Seven of these patients had been rated as “depressed” before surgery. Six of them showed improvement, while the other remained about the same. Three out of four patients showed improved or unchanged scores in mood, memory, and their ability to function independently. Researchers pointed out that cataract surgery might help improve “sun-downing” behavior in which Alzheimer’s patients experience decreased memory and depression when the sun goes down. By improving night vision, cataract surgery might help Alzheimer’s patients to use visual clues to context themselves.
The survey also evaluated the benefits for caregivers. Although fewer experienced significant benefits, one in four caregivers reported that caring for their loved one was easier. Unfortunately, about the same amount reported that it was harder, most commonly because of increased agitation.
One of the main limitations of the study was that there was no control group. However, this is a worthwhile study because it dispels the myth that Alzheimer’s patients will not benefit from cataract surgery. This paves the way for more Alzheimer’s patients to get cataract surgery in the future as well as future studies that will demonstrate the benefits of the surgery for this demographic.
To learn more about the benefits of cataract surgery or to schedule a cataract surgery for yourself or a loved one, please contact a local ophthalmologist today.
It is common knowledge that smoking poses serious health risks. Most notably, smoking dramatically increases your risk of respiratory conditions such as lung cancer, asthma, and emphysema. But did you also know that there is a strong link between smoking and vision damage?
When you smoke, you are introducing thousands of chemicals into your bloodstream. Many of these chemicals are harmful and can potentially damage your eyes. In fact, smoking increases your risk of two common age-related vision conditions: cataracts and macular degeneration.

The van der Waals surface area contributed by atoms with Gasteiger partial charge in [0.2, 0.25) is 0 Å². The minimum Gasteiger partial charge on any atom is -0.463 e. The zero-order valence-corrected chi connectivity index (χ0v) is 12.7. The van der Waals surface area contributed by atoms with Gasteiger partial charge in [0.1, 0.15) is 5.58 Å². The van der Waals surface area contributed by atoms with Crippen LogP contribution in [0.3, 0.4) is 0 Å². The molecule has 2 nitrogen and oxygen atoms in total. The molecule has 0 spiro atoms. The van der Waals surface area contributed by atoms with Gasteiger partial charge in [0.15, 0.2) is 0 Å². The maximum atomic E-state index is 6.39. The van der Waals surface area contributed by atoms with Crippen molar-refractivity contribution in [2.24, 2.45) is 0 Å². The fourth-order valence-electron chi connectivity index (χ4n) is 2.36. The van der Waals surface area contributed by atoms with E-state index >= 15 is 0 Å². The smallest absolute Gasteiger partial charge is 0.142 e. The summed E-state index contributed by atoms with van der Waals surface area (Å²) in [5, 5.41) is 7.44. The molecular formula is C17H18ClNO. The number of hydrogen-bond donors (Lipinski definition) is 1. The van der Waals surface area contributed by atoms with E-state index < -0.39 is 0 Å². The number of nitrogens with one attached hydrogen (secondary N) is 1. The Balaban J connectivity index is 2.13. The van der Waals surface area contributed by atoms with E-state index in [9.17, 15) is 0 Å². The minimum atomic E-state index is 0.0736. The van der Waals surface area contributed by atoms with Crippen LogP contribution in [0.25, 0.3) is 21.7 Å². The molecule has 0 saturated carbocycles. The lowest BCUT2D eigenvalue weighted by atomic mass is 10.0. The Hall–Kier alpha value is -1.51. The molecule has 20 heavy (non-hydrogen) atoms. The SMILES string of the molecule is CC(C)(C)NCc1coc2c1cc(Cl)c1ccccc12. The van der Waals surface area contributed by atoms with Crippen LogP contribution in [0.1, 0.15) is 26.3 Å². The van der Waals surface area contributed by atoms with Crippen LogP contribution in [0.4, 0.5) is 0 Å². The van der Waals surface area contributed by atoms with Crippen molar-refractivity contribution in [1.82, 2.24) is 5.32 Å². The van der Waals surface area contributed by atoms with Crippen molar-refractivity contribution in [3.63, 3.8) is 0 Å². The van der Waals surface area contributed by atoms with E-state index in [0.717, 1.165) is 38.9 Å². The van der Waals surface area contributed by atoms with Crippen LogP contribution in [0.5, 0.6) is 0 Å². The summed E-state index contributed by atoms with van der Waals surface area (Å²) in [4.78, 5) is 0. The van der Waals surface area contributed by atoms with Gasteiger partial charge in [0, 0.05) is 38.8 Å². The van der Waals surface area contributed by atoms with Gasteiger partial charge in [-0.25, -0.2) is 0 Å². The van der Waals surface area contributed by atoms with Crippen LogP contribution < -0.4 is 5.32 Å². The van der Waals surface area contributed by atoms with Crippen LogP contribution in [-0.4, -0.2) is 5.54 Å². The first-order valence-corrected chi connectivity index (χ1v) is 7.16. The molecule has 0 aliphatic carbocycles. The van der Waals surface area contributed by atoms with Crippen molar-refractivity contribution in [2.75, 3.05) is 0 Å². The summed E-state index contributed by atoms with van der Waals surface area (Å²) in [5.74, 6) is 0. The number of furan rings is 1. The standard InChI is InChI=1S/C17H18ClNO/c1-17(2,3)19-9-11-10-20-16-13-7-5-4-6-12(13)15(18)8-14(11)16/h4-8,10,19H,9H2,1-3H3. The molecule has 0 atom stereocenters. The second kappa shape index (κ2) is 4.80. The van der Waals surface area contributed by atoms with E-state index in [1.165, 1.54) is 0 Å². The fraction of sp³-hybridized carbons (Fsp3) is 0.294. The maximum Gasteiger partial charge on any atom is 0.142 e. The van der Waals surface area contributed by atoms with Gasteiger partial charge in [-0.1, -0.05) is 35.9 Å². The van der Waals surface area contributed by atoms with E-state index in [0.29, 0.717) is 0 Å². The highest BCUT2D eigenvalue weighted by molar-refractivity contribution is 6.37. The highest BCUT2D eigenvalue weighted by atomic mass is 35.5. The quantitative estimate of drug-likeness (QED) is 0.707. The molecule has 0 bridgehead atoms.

Cataracts are a condition occurring when your eye’s lens becomes clouded. Studies have found that people who smoke more than 15 cigarettes a day face a three times greater risk of developing cataracts than nonsmokers. This is due to the fact that cigarette smoke increases the oxidative stress in your eye’s lens, which increases the likelihood of cataracts.
Age-related macular degeneration (AMD) is the leading cause of blindness for people over the age of 65. Smoking is the leading preventable risk factor for this condition. Cigarette smoke affects your macula, the component of your retina which provides you with sharp vision. A recent study found that approximately 25% of AMD cases were directly related to smoking.
If you smoke cigarettes, it is important to go for regular vision checkups with your ophthalmologist as you get older to make sure you catch these conditions in their early stages. The longer you wait, the greater your chances of suffering serious vision loss.
Please contact eyes.com today to find an experienced ophthalmologist in your area.